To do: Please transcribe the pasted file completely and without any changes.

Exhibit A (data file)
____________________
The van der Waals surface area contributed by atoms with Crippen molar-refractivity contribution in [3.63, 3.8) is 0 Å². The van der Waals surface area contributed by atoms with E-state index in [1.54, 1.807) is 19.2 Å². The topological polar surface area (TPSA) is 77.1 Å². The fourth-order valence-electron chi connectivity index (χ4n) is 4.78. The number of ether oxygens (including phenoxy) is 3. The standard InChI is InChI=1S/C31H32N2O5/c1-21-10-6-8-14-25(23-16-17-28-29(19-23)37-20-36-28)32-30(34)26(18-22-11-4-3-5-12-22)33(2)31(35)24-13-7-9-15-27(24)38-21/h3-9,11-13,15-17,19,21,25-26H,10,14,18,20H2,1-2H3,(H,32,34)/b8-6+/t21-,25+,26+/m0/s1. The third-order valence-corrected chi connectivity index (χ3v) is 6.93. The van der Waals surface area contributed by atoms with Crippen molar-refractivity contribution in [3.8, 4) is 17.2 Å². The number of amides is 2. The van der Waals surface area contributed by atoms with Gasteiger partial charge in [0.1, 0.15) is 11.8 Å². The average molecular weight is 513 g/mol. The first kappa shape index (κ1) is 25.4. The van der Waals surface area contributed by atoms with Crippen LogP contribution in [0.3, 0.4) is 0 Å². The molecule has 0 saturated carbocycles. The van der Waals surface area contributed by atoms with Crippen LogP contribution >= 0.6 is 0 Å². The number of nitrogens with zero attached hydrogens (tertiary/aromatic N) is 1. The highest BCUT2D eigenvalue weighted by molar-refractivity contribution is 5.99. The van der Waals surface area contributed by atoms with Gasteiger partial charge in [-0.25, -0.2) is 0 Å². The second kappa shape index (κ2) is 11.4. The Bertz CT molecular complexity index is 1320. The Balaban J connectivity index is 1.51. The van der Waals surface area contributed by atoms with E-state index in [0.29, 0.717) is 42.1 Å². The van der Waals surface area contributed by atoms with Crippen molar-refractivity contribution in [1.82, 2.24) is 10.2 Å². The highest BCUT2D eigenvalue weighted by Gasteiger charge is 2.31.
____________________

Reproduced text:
The van der Waals surface area contributed by atoms with Crippen molar-refractivity contribution in [3.63, 3.8) is 0 Å². The van der Waals surface area contributed by atoms with E-state index in [1.54, 1.807) is 19.2 Å². The topological polar surface area (TPSA) is 77.1 Å². The fourth-order valence-electron chi connectivity index (χ4n) is 4.78. The number of ether oxygens (including phenoxy) is 3. The standard InChI is InChI=1S/C31H32N2O5/c1-21-10-6-8-14-25(23-16-17-28-29(19-23)37-20-36-28)32-30(34)26(18-22-11-4-3-5-12-22)33(2)31(35)24-13-7-9-15-27(24)38-21/h3-9,11-13,15-17,19,21,25-26H,10,14,18,20H2,1-2H3,(H,32,34)/b8-6+/t21-,25+,26+/m0/s1. The third-order valence-corrected chi connectivity index (χ3v) is 6.93. The van der Waals surface area contributed by atoms with Crippen molar-refractivity contribution in [3.8, 4) is 17.2 Å². The number of amides is 2. The van der Waals surface area contributed by atoms with Gasteiger partial charge in [0.1, 0.15) is 11.8 Å². The average molecular weight is 513 g/mol. The first kappa shape index (κ1) is 25.4. The van der Waals surface area contributed by atoms with Crippen LogP contribution in [0.3, 0.4) is 0 Å². The molecule has 0 saturated carbocycles. The van der Waals surface area contributed by atoms with Crippen LogP contribution >= 0.6 is 0 Å². The number of nitrogens with zero attached hydrogens (tertiary/aromatic N) is 1. The highest BCUT2D eigenvalue weighted by molar-refractivity contribution is 5.99. The van der Waals surface area contributed by atoms with Gasteiger partial charge in [-0.25, -0.2) is 0 Å². The second kappa shape index (κ2) is 11.4. The Bertz CT molecular complexity index is 1320. The Balaban J connectivity index is 1.51. The van der Waals surface area contributed by atoms with E-state index in [0.29, 0.717) is 42.1 Å². The van der Waals surface area contributed by atoms with Crippen molar-refractivity contribution in [1.82, 2.24) is 10.2 Å². The highest BCUT2D eigenvalue weighted by Gasteiger charge is 2.31.